What does this verse mean? I see people use it as an autosignature. Others claim it as their life verse.

 

What does it mean?

 

“For to me to live is Christ, and to die is gain. But if I live in the flesh, this is the fruit of my labour: yet what I shall choose I wot not. For I am in a strait betwixt two, having a desire to depart, and to be with Christ; which is far better: Nevertheless to abide in the flesh is more needful for you.” (Philippians 1:21–24, KJV)

 

Here's the translation in modern speak.

 

"Death to me would be a reward.To live is to serve Christ. "

 

Here's the next two verses in context,

 

"If I don't die, this is the rewards of my ministry - yet what I will choose I don't know. I'm torn between wanting to die and go be in Heaven, which is much better. But you need me to stay alive more."

 

Still your life's verse? 

 

It made sense to Paul. He'd been to Heaven already. He couldn't wait to go back. But he considered it worth it to be homeless, sacrifice comfort and go hungry, endure beatings and abuse.

 

Alas, truly few can honestly say it's really their life's verse.

 

Our family has gone homeless, sacrificed comfort and gone hungry many days (three times we went 21 days straight without food) for the sake of faith. Our pets died in front of us, what little belongings we had were stolen, government services tried to rip our family apart and even our own extended family sent the police after us. Wanda was almost strangled, some drug crazed lunatics tried to kill us and a convict had to be restrained by 3 cops as he yelled about raping our daughters in a shelter. We have slept in snowbanks, in the woods, on fire ant hills, motels, churches, and on the street. We have been yelled at, sworn at, insulted, and told we were insane by Christian and non-christians alike (Christians being the worst). We saw the worst of humanity and the best, as people gave of themselves to help us. This is our testimony of faith. Was it worth it? Yes. Would we encourage others to follow the path we have taken? YES! Paul got it right to live IS Christ. That means living as Christ and accepting the same resistance to faith that He experienced. The suffering isn't the point though, the reward is, and that is what Paul is trying to convey. Jesus is our reward. No sacrifice on this earth is greater than Him. The suffering, sacrifice and pain don't matter, it is that we grow up into spiritual maturity and thus gain intimacy with Christ. This is what we discovered along with Paul.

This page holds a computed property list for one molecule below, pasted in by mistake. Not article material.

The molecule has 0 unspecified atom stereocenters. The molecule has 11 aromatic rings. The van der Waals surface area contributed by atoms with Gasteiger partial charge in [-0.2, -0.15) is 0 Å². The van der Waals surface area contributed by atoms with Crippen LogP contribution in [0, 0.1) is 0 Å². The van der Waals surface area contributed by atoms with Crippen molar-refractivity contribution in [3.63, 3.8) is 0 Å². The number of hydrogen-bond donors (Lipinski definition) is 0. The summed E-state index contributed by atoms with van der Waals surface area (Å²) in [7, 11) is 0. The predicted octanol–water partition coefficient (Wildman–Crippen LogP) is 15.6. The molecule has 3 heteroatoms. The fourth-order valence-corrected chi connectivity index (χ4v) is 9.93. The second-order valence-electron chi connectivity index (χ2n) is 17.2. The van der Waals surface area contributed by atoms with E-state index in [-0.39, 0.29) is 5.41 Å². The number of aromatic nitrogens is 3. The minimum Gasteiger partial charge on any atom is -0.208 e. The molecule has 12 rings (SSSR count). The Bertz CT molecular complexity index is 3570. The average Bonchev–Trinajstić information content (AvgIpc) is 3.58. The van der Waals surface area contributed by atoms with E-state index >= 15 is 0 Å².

You ask, 'still your life verse?' That is a good question. You are so very right that very few can really say it is.

 

You brought a compelling point forward Nicholas. Thank you.

Lynn, you are right that it is a pretty good life verse. In my mind there is none greater.

Ragamuffin_John, Bonhoeffer knocked it out of the park with that statement.

 

Blessings,

Homer Les

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Beautiful verse!! I have always been fond of it. When we serve Christ, we don't have to dread death; because death for us is the gateway to life. :D

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On 8/19/2019 at 2:57 AM, Nicholas Reicher said:

“For to me to live is Christ, and to die is gain.” (Philippians 1:21, KJV)

What does this verse mean?

 

[...]

 

On 8/19/2019 at 2:57 AM, Nicholas Reicher said:

Here's the translation in modern speak.

 

"Death to me would be a reward.To live is to serve Christ. "

 

That's how I've always understood the verse... o_O As far as I know, this is how it is interpreted in Orthodoxy. How else do other people understand it?